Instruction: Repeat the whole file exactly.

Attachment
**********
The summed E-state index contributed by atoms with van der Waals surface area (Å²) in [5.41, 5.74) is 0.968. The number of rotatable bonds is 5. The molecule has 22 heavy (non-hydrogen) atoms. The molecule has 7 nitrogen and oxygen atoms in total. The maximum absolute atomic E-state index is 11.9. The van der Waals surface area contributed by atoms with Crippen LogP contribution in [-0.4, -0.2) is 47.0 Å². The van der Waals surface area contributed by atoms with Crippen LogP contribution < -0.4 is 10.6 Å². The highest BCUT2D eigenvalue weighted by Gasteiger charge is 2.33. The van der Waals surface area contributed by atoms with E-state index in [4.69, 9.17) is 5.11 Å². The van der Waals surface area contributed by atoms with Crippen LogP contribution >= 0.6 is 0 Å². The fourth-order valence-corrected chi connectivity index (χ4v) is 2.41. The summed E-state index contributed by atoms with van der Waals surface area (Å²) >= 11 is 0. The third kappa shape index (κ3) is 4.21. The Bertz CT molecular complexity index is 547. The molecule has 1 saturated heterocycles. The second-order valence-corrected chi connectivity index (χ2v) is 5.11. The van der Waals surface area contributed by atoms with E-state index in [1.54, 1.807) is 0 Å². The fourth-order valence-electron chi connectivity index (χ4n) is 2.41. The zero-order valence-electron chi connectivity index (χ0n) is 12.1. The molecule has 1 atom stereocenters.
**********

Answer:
The summed E-state index contributed by atoms with van der Waals surface area (Å²) in [5.41, 5.74) is 0.968. The number of rotatable bonds is 5. The molecule has 22 heavy (non-hydrogen) atoms. The molecule has 7 nitrogen and oxygen atoms in total. The maximum absolute atomic E-state index is 11.9. The van der Waals surface area contributed by atoms with Crippen LogP contribution in [-0.4, -0.2) is 47.0 Å². The van der Waals surface area contributed by atoms with Crippen LogP contribution < -0.4 is 10.6 Å². The highest BCUT2D eigenvalue weighted by Gasteiger charge is 2.33. The van der Waals surface area contributed by atoms with E-state index in [4.69, 9.17) is 5.11 Å². The van der Waals surface area contributed by atoms with Crippen LogP contribution >= 0.6 is 0 Å². The fourth-order valence-corrected chi connectivity index (χ4v) is 2.41. The summed E-state index contributed by atoms with van der Waals surface area (Å²) >= 11 is 0. The third kappa shape index (κ3) is 4.21. The Bertz CT molecular complexity index is 547. The molecule has 1 saturated heterocycles. The second-order valence-corrected chi connectivity index (χ2v) is 5.11. The van der Waals surface area contributed by atoms with E-state index in [1.54, 1.807) is 0 Å². The fourth-order valence-electron chi connectivity index (χ4n) is 2.41. The zero-order valence-electron chi connectivity index (χ0n) is 12.1. The molecule has 1 atom stereocenters.